Vargas  G., , Chan  E. K., , Barton  J. K., , Rylander  H. G., , and Welch  A. J., “ Use of an agent to reduce scattering in skin. ,” Lasers Surg. Med..  0196-8092 24, (2 ), 133–141  ((1999)).
Vargas  G., , Readinger  A., , Dozier  S. S., , and Welch  A. J., “ Morphological changes in blood vessels produced by hyperosmotic agents and measured by optical coherence tomography. ,” Photochem. Photobiol..  0031-8655 77, (5 ), 541–549  ((2003)).
Stumpp  O. F., , Welch  A. J., , Milner  T. E., , and Neev  J., “ Enhancement of transepidermal skin clearing agent delivery using a 980nm diode laser. ,” Lasers Surg. Med..  0196-8092 37, (4 ), 278–285  ((2005)).
Tuchin  V. V., , Xu  X., , and Wang  R. K., “ Dynamic optical coherence tomography in studies of optical clearing, sedimentation, and aggregation of immersed blood. ,” Appl. Opt..  0003-6935 41, (1 ), 258–271  ((2002)).
Xu  X., and Wang  R. K., “ Synergistic effect of hyperosmotic agents of dimethyl sulfoxide and glycerol on optical clearing of gastric tissue studied with near infrared spectroscopy. ,” Phys. Med. Biol..  0031-9155 49, (3 ), 457–468  ((2004)).
He  Y., and Wang  R. K., “ Dynamic optical clearing effect of tissue impregnated with hyperosmotic agents and studied with optical coherence tomography. ,” J. Biomed. Opt..  1083-3668 9, (1 ), 200–206  ((2004)).
He  Y., and Wang  R. K., “ Improvement of low-level light imaging performance using optical clearing method. ,” Biosens. Bioelectron..  0956-5663 20, (3 ), 460–467  ((2004)).
Ghosn  M. G., , Tuchin  V. V., , and Larin  K. V., “ Depth-resolved monitoring of glucose diffusion in tissues by using optical coherence tomography. ,” Opt. Lett..  0146-9592 31, (15 ), 2314–2316  ((2006)).
Ghosn  M. G., , Carbajal  E. F., , Befrui  N. A., , Tellez  A., , Granada  J. F., , and Larin  K. V., “ Permeability of hyperosmotic agent in normal and atherosclerotic vascular tissues. ,” J. Biomed. Opt..  1083-3668 13, (1 ), 010505  ((2008)).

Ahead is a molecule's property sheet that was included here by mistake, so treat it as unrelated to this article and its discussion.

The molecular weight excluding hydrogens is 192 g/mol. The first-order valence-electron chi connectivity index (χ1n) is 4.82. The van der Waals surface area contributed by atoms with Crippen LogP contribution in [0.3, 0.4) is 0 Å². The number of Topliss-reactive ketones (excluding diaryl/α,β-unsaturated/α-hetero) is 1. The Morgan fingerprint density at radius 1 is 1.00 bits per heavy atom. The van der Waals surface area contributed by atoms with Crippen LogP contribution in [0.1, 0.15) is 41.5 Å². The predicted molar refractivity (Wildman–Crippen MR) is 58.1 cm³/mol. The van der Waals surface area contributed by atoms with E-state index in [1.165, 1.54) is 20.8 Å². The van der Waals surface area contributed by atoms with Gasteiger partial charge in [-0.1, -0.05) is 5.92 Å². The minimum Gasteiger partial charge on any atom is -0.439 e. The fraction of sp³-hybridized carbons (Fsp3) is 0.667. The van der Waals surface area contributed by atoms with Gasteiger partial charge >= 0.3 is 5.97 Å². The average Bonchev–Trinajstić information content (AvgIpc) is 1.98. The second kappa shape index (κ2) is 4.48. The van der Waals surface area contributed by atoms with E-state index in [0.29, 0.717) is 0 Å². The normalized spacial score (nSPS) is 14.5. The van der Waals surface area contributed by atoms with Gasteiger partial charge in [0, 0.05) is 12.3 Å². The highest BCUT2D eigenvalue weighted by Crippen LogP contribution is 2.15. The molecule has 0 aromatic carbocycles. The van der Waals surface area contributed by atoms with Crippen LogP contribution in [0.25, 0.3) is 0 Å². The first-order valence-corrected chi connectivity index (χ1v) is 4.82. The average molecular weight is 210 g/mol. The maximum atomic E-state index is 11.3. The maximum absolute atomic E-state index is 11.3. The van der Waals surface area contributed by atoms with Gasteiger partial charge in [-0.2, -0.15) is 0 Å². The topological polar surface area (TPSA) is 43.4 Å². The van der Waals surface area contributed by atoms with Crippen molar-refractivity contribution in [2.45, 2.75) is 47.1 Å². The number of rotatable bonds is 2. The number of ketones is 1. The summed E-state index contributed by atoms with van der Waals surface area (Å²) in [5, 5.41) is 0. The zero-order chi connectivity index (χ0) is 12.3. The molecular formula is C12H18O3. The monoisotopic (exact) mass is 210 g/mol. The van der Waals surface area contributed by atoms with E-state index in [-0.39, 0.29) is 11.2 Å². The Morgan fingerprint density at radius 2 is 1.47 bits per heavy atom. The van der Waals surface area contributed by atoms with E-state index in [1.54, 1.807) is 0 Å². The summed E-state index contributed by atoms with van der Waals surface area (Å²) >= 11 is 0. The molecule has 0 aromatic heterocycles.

Ghosn  M. G., , Tuchin  V. V., , and Larin  K. V., “ Nondestructive quantification of analyte diffusion in cornea and sclera using optical coherence tomography. ,” Invest. Ophthalmol. Visual Sci..  0146-0404 48, (6 ), 2726–2733  ((2007)).
Chen  Y., , Aguirre  A. D., , Hsiung  P. L., , Desai  S., , Herz  P. R., , Pedrosa  M., , Huang  Q., , Figueiredo  M., , Huang  S. W., , Koski  A., , Schmitt  J. M., , Fujimoto  J. G., , and Mashimo  H., “ Ultrahigh resolution optical coherence tomography of Barrett’s esophagus: preliminary descriptive clinical study correlating images with histology. ,” Endoscopy.  0013-726X 39, (7 ), 599–605  ((2007)).
Matheny  E. S., , Hanna  N. M., , Jung  W. G., , Chen  Z., , Wilder-Smith  P., , Mina-Araghi  R., , and Brenner  M., “ Optical coherence tomography of malignancy in hamster cheek pouches. ,” J. Biomed. Opt..  1083-3668 9, (5 ), 978–981  ((2004)).
Zuccaro  G., , Gladkova  N., , Vargo  J., , Feldchtein  F., , Zagaynova  E., , Conwell  D., , Falk  G., , Goldblum  J., , Dumot  J., , Ponsky  J., , Gelikonov  G., , Davros  B., , Donchenko  E., , and Richter  J., “ Optical coherence tomography of the esophagus and proximal stomach in health and disease. ,” Am. J. Gastroenterol..  0002-9270 96, (9 ), 2633–2639  ((2001)).
Winlove  C. P., , Parker  K. H., , Avery  N. C., , and Bailey  A. J., “ Interactions of elastin and aorta with sugars in vitro and their effects on biochemical and physical properties. ,” Diabetologia.  0012-186X 39, (10 ), 1131–1139  ((1996)).